by Alison Meyer | A loyal friend in the War on Terror, Israel deserves our support.
Professor Stephen Walt, co-author of the influential essay “The Israel Lobby and US Foreign Policy” and a recent book by the same name, presented unreasonable and unfair notions in his November 27 talk.
At the beginning of his speech, Walt was careful to separate himself from conspiracy theories that would ruin his credibility. Nevertheless, he later presented his audience with an absurdity that he espoused as truth—that the Israel lobby helped to instigate the Iraq War because the lobby is led by neocons. He claimed it was “quietly lobbying congress to approve the use of force in Iraq,” and that it believed that “Baghdad was just the first step in regional transformation.” But these assertions of neoconservative dominance within the Israel lobby are tempered by the power held by the left-wing Israel lobby groups: Americans for Peace Now, the Tikkun Community, Brit Tzedek v’Shalom and the Israel Policy Forum, among many others. Though left-wing groups are exceedingly prevalent and play a large role in the lobby, Walt simply disregarded their power. Walt also proposed that the lobby forced the US’s foreign policy to acquiesce completely to the desires of Israel’s foreign policy. This is simply not true. In the 1991 Gulf War, when the United States asked Israel not to participate in the war, it didn’t, despite the Iraqi scud missiles launched onto Israeli soil.
Walt also suggested that the US detach itself from its alliance with Israel in order to negotiate a peace and use its enormous leverage against Israel to force it to agree to a two-state solution. But, it would be hypocritical for the United States, which has made a moral commitment to fighting global terrorism and steadfastly refuses to negotiate with terrorists, to pressure Israel to do so.
Yielding would also be a reprehensible action from the perspective of Israeli security. A two-state solution for peace necessitates that both sides abide by the terms of the agreement—as it currently stands Hamas does not have the power to enforce such a deal on its people even if it wanted to. Suicide bombers and sporadic rockets fired into Israel do nothing to encourage the generosity Israel needs to extend for a two-state solution to work. Palestine has historically not been a satisfactory partner for peace, and the ascension of Hamas as the ruling party does not suggest in the least that they will be in the near future.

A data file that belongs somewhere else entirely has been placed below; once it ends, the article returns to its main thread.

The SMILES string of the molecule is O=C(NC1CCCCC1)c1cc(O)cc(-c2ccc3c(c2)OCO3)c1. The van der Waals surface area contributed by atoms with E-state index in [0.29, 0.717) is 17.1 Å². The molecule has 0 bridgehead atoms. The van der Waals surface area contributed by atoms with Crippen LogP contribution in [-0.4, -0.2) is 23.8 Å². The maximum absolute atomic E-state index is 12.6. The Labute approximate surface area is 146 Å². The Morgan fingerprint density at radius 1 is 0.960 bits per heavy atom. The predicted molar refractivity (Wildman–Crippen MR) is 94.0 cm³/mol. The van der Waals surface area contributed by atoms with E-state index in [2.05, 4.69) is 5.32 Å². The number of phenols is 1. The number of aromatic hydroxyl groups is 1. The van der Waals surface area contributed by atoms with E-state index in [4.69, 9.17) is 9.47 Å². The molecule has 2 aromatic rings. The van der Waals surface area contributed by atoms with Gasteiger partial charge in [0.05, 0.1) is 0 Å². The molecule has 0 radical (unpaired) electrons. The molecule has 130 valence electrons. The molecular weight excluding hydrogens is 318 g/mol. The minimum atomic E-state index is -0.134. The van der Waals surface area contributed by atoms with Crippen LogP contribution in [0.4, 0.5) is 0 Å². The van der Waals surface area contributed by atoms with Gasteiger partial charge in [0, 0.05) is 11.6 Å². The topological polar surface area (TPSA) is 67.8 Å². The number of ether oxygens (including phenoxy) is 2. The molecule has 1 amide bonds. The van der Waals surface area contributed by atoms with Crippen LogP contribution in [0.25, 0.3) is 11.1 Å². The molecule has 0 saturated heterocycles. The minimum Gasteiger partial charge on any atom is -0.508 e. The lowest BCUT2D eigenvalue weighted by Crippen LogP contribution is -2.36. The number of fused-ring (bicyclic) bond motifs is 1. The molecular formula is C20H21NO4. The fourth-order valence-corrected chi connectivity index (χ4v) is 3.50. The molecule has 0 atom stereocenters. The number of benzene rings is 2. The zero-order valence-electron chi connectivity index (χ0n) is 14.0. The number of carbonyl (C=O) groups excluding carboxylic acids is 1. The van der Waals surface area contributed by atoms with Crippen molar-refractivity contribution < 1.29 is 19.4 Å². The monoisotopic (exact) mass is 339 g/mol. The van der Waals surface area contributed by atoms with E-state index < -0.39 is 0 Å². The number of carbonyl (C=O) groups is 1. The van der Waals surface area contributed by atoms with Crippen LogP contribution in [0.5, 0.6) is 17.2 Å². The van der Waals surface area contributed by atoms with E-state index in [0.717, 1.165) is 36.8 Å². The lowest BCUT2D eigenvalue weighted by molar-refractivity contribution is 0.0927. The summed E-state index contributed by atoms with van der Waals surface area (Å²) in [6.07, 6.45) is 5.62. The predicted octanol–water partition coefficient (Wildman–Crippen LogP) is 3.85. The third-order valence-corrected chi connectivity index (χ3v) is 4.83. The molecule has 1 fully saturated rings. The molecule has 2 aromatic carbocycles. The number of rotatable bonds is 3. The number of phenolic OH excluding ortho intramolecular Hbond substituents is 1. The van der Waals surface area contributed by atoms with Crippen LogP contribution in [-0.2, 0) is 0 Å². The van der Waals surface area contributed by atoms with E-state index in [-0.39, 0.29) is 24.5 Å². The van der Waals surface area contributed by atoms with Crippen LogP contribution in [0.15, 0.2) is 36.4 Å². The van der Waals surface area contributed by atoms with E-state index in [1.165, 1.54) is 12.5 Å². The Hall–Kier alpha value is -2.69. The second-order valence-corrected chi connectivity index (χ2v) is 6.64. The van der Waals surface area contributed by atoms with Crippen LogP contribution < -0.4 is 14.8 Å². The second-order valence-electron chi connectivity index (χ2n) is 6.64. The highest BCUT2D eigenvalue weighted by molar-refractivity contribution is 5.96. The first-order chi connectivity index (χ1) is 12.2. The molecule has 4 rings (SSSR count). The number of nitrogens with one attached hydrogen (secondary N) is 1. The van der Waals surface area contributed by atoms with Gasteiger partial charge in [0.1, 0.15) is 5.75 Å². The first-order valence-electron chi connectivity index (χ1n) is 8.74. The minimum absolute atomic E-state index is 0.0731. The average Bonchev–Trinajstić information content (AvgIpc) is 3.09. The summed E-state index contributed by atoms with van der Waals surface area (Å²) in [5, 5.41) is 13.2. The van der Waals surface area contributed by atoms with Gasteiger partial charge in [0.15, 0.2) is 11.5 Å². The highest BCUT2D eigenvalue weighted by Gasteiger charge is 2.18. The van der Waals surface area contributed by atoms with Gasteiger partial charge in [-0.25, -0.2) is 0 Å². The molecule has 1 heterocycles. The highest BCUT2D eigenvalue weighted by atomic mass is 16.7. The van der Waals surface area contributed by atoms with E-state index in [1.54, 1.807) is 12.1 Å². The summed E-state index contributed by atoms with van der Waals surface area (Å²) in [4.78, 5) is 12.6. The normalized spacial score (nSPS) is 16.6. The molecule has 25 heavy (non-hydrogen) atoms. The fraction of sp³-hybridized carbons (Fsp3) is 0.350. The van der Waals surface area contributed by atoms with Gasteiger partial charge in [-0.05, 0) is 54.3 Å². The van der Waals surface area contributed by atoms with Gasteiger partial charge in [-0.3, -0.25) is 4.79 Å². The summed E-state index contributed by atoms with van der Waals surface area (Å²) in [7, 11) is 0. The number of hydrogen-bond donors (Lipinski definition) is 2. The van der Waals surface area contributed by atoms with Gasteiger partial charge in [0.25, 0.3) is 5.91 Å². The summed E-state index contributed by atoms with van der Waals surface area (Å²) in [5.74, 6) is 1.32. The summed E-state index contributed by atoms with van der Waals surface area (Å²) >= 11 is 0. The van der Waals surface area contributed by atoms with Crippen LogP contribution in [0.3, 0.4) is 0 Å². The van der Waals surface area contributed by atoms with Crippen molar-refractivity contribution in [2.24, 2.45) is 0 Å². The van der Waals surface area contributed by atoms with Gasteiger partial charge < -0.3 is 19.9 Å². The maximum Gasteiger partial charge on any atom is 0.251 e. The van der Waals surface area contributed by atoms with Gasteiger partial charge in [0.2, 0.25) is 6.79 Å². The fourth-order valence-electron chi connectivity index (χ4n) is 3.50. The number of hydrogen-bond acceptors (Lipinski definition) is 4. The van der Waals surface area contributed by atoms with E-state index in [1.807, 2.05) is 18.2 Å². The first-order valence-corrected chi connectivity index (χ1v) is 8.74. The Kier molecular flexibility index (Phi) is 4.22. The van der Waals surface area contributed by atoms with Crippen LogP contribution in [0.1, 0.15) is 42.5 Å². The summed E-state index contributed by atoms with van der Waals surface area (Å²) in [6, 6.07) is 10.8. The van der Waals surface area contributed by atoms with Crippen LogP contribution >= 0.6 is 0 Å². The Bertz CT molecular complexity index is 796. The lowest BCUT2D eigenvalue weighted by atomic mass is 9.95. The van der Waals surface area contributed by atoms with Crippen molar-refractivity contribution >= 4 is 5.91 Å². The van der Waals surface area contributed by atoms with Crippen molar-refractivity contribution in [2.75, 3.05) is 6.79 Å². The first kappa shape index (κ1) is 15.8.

In response to a question about Israel’s security, Walt responded, “Who’s going to attack [Israel]?” He apparently has no problem disregarding the threats presented by Hamas, Hezbollah, Iran, and Al Qaeda. Iran’s Ahmadinejad has often declared that he hopes the state of Israel will be eliminated, a sentiment not particularly rare among Iranian hard-liners.
Hezbollah indeed presents a threat, as demonstrated in the 2006 war. The Hamas Charter claims that jihad is a “personal obligation” and calls for the destruction of Israel and all Zionists. Israel’s unfriendly neighbors are a threat that should not be so quickly dismissed.
Israel, however, is a parliamentary democracy that embraces the Western ideals of political and religious freedom as well as universal suffrage. It respects other religions and their sites. This is in direct contrast with other Middle Eastern countries like Jordan. When Jordan had control of East Jerusalem from 1948 to 1967, the Jewish Quarter was bulldozed, the cemetery at the Mount of Olives was destroyed, and the revered Hurva Synagogue was demolished. In contrast, Israel allowed religious pilgrims access to their sacred sights and even gave the Muslim Waqf control of the Temple Mount and other holy sites.
Walt’s suggestion that America distance itself from its “special relationship” with Israel is absurd for a few reasons. First, the idea that we should treat Israel the same way we treat other Western democracies like Italy or Britain is illogical; neither Italy nor Britain are surrounded by hostile and violent countries that resent their very presence. The reason Walt gave for detaching ourselves from Israel is the fact that our support spurs terrorism. This reasoning is logically fallacious as well; extremist Islam is a reaction to modernization and progress. Naturally, Islamists vilify Israel because Israel epitomizes those values. Instead of catering to the wishes of extremist Muslims, the United States should virulently support the bastion of Western values. Giving in to people who believe the United States is the “Great Satan” is not a logical foreign policy goal because they will never be satiated. Therefore, supporting Israel is an ideological necessity.
Walt made another absolutely ridiculous claim during his speech: that the UN isn’t biased against Israel. The facts, though, suggest otherwise: Israel is the only country in the world not eligible to sit on the Security Council. Twenty-six percent of the resolutions of the Commission on Human Rights condemn Israel, while Syria and Libya are never criticized. The UN tolerates abhorrent and false claims, such as the charge made by the Palestinian representative to the UN Human Rights Commission, which suggested Israel injected 300 Palestinian children with the HIV virus. Last year, the UN General Assembly adopted nineteen anti-Israel resolutions; however, not one resolution has been passed condemning any terrorist organization operating against Israel. In addition, Israel is the subject of more investigative committees than any other state in the UN. Clearly the UN is not as even-handed towards Israel as Walt suggested.
Walt’s suggestions about our future relationship with Israel are absurd and unreasonable. His policies would effectively cater to the extremists.
Miss Meyer is a freshman who has not yet declared a major.